A vocation is a precious gift. It’s a sign God has chosen you in a more particular way to assist in salvation – to heroically sacrifice your time and energy to make the world a better place through prayer, love and charity.
A vocation may begin with an affinity for religious places, an interest in knowing more about the faith, a sense of comfort and peace while attending Mass, or simply a longing to be closer to God.
We frequently ask ourselves, “what should I do with my life?” The more relevant question is, “what does Jesus want for me?” When God speaks, he does so quietly and persistently; he waits patiently for a response. It is a great privilege to be among those who are called, and we must discern carefully.
We offer two classes a year that each require a six month commitment. The first class goes from Jan-June and the second from July-December.
Next class offered will begin with training July 12-15, 2018.
Deadline for application: May 21st, 2018
Applications for the January 2018 Boot Camp are now closed.
If you feel you have a vocation and have already been accepted by a diocese or religious order, but are unable to enter because of outstanding student loans, see if we can help!
For further information about discernment, visit our Resources page (click here)>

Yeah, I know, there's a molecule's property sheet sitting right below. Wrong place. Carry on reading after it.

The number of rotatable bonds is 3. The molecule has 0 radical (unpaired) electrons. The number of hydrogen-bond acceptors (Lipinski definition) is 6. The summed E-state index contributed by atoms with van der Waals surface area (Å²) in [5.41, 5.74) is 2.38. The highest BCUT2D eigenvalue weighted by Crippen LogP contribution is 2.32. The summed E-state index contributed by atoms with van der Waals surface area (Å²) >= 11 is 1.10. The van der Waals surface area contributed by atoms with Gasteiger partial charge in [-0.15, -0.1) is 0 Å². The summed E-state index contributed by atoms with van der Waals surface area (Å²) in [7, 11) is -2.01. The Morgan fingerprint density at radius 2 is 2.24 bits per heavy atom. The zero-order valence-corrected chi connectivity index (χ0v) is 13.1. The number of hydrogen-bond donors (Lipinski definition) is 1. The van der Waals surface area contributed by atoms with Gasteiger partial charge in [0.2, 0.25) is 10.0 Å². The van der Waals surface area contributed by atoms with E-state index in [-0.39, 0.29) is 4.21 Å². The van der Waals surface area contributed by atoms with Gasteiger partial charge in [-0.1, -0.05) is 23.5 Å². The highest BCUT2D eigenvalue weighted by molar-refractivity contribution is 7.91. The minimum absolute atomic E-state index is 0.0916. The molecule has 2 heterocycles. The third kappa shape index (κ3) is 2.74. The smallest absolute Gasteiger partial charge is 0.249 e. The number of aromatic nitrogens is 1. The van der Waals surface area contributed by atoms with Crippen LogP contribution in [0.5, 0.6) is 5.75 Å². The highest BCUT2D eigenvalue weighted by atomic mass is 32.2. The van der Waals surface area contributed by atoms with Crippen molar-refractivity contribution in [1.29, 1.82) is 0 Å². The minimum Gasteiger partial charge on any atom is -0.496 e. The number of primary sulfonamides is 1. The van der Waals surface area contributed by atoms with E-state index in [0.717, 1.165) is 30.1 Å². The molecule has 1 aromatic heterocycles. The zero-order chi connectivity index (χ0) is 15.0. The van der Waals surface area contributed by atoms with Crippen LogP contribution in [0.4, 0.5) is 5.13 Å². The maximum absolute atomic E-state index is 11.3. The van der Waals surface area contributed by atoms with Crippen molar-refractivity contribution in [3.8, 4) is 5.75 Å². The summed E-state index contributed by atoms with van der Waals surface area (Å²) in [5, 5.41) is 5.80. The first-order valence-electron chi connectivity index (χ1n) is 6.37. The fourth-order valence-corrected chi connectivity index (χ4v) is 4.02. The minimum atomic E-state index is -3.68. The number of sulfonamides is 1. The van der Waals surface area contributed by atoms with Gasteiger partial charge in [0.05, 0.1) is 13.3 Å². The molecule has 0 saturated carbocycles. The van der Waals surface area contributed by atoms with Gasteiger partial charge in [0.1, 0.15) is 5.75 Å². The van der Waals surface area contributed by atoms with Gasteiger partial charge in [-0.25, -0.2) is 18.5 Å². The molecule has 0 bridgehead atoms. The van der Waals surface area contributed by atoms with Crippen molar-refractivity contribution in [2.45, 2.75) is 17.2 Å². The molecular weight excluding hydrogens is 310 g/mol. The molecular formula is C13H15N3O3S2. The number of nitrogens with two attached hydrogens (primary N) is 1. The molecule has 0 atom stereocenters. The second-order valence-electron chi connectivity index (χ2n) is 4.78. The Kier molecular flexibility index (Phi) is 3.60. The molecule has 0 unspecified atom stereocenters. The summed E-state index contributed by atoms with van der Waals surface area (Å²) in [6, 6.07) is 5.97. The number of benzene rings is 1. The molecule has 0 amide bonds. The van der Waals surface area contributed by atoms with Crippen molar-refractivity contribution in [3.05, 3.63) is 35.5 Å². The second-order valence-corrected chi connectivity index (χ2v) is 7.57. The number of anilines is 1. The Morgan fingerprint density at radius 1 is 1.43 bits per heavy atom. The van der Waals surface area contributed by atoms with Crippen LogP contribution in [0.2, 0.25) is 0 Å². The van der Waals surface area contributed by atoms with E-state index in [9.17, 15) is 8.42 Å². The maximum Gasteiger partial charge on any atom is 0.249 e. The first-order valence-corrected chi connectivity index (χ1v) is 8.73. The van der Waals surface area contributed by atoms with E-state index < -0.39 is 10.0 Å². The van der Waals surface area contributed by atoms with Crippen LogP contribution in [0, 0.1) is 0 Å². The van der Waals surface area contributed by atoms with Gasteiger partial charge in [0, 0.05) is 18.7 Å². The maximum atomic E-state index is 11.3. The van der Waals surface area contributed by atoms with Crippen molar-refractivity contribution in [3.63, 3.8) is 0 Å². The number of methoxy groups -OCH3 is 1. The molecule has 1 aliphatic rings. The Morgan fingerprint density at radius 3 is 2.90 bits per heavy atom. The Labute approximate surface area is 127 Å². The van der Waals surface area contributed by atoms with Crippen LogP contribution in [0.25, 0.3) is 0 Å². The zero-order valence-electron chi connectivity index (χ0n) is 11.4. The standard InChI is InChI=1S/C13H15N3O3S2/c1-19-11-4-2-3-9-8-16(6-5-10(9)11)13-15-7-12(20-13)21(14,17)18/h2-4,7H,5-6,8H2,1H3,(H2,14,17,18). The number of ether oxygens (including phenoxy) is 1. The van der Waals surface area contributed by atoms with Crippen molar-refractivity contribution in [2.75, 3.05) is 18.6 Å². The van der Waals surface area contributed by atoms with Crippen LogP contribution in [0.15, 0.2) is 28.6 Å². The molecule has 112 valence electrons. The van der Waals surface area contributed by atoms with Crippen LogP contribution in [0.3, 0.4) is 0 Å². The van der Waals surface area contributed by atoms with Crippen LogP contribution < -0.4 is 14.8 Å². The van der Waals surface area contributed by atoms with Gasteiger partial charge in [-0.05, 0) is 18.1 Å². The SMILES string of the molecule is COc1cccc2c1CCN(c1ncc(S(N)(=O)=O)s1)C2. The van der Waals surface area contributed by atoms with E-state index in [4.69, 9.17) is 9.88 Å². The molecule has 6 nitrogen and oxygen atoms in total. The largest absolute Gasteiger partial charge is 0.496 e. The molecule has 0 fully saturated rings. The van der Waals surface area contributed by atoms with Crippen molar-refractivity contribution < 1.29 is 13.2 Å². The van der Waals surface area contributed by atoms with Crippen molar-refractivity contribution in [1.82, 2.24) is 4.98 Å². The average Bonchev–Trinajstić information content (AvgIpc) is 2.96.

For vocations events around the country, visit our Vocations Calendar (click here)>
For commonly asked questions about becoming a Labouré aspirant, click here>
You can contact us today at 651.212.4977.
Aids to Discernment
Listen with Humility
It is important to set aside time each day to speak with God and to listen quietly. Our questions and requests – “what do you want of me, Lord,” “please give me the wisdom to discern your will,” “instill in me the courage and strength needed to follow you” – must be presented in a spirit of humility and openness.
Read Catholic Texts
Immerse yourself in the Bible; get to know the Lives of the Saints and the Catechism of the Catholic Church. Understand that biblical and historical figures called to a priestly or religious life also struggled with uncertainty, hesitation, and fear. Through thoughtful reading, it becomes clear the saints bore little resemblance to their plaster statues; they were every bit as passionate and as flawed as we are.
Communicate your Feelings
Ask your priest to recommend a spiritual director to assist in your discernment; join a prayer or bible study group; get involved in parish and other religious activities. When you share your calling with others — especially those who have experience with discernment — the flower of your calling begins to unfold.
Reflect and Connect
Carefully consider your interests and aspirations. What are you passionate about? What makes you feel closest to God? Does the life of a priest or religious appeal to you? Do research to learn more about your diocese or various religious orders. If something seems like a good fit, call and request a meeting. Many orders and dioceses also conduct regular retreats and discernment events where individuals can interact with priests, sisters and brothers.
Accept His Will
In the Gospel of Saint John, Christ says, “You did not choose me, but I chose you” (Jn 15:16). When you open yourself up to God’s plan, you are in essence saying “not my will but your will be done.” Giving ourselves to God requires courage, but in doing so we understand that surrendering to His will brings true and everlasting peace.